Chapin House Books, the popular book division of The Florida Historical Society Press, is proud to announce the release of Overhead The Sun, a gripping historical novel about race relations in Florida during the late Nineteenth Century. Written by the late John Ashworth, Overhead The Sun is based on the tragic story of Rosewood, a small Florida community of African-Americans that was destroyed by a mob of whites in 1923. John Ashworth taught writing at Columbia University, worked as a journalist for the Office of War Information during World War II and worked as a journalist for the Hindustan Times and the Boston Transcript. In addition, he wrote for Harper’s, the Atlantic Monthly and other major national magazines. He was also a playwright. His O. Henry Award winning short story, High Diver, was made into a film by Universal Studios. Overhead The Sun is Ashworth’s last novel. During the 1950s, he compiled interviews with the survivors of the Rosewood tragedy. John Ashworth died in 1993 and did not live to see the descendants of the Rosewood massacre win a large monetary settlement from the State of Florida, which acknowledged its failure to protect African-American citizens. The central character in Overhead The Sun is Julia Clayton, a young woman striving mightily to achieve emotional and intellectual independence. Her husband, Tom Clayton, works for Arthur Wilkins (who is based on the real life person of Henry Flagler) who seeks to extend his hotel and railroad empire across the Sunshine State. Neglected and verbally abused, Julia Clayton takes a heretical economics professor, Thorstein Brach, as her lover. The intrigues and conflicts of personality that mark these tortured relationships light up the pages of Overhead The Sun.
Note from Editor:
Overhead the Sun is a period novel that graphically captures the essence of race relations in the post-Civil War period. It is a novel about the changing relationships between whites and blacks in Florida in the aftermath of emancipation, a period when both races sought desperately to establish a new social equilibrium that would govern society for decades to come. It is also a novel that documents the triumph of the institution of Jim Crow in the Sunshine State during the latter part of the Nineteenth and early Twentieth Centuries. The Jim Crow system of segregation was based on the belief by southern whites that their former slaves were inferior—and immoral—creatures.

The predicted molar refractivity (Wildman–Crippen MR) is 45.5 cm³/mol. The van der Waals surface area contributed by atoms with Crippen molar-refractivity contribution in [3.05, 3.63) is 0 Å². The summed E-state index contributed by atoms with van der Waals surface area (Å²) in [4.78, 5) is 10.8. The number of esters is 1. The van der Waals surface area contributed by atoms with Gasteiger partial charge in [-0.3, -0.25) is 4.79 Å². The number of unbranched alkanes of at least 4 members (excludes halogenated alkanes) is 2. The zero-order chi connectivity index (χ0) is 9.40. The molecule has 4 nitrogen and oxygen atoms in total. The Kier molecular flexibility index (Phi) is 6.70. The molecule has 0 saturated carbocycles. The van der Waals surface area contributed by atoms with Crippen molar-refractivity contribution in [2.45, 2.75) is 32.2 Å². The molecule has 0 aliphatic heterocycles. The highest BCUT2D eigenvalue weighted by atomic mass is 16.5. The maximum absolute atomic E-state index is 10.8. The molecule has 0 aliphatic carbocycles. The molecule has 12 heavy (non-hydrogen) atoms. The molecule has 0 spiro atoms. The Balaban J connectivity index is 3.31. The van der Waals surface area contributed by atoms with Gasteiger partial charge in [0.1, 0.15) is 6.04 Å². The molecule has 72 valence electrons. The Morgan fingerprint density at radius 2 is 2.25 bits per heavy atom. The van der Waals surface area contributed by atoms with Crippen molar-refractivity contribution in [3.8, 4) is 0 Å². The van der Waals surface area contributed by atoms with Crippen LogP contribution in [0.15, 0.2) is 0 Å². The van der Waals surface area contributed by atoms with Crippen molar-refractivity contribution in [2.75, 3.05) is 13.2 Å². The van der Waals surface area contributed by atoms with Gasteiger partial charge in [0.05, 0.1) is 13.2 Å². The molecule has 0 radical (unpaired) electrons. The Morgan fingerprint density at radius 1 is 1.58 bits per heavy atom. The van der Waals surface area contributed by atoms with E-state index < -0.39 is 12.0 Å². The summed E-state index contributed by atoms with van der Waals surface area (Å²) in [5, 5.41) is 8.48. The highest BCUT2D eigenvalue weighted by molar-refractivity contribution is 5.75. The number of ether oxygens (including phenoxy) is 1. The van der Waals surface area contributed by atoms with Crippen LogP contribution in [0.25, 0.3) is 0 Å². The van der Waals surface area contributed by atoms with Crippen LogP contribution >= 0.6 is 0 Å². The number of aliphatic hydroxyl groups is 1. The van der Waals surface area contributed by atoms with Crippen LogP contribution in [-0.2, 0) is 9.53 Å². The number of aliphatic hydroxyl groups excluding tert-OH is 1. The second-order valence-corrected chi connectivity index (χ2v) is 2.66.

To reinforce this belief, words were used to drive home white superiority at every turn. With each use of such words—nigger, burr head, coon, pickaninny—by whites, they conjured up stereotypes of African-Americans as sub-humans, with no rights and no likelihood of gaining any. As much as anything else, the use of derogative terms was an attempt by dominant whites to convince themselves that they had the right to continue the oppression of African-Americans.
It has become the socially correct thing to do to purge the “N” word from conversations and writings. We heartily concur with this movement. There is no reason for any enlightened or educated person to use that word in any present context—even as a sometimes reference by African-Americans to others of the same race. So, too, are terms like “honky,” “peckerwood,” or “redneck” denigrating and offensive to whites. Similarly, the use of words like “kike” or “greaser” is offensive to other sections of our population. They, like the “N” word, should be eliminated from our vocabularies. When writing history or historical fiction, however, the use of such words reflects the reality of the period and not the situation today.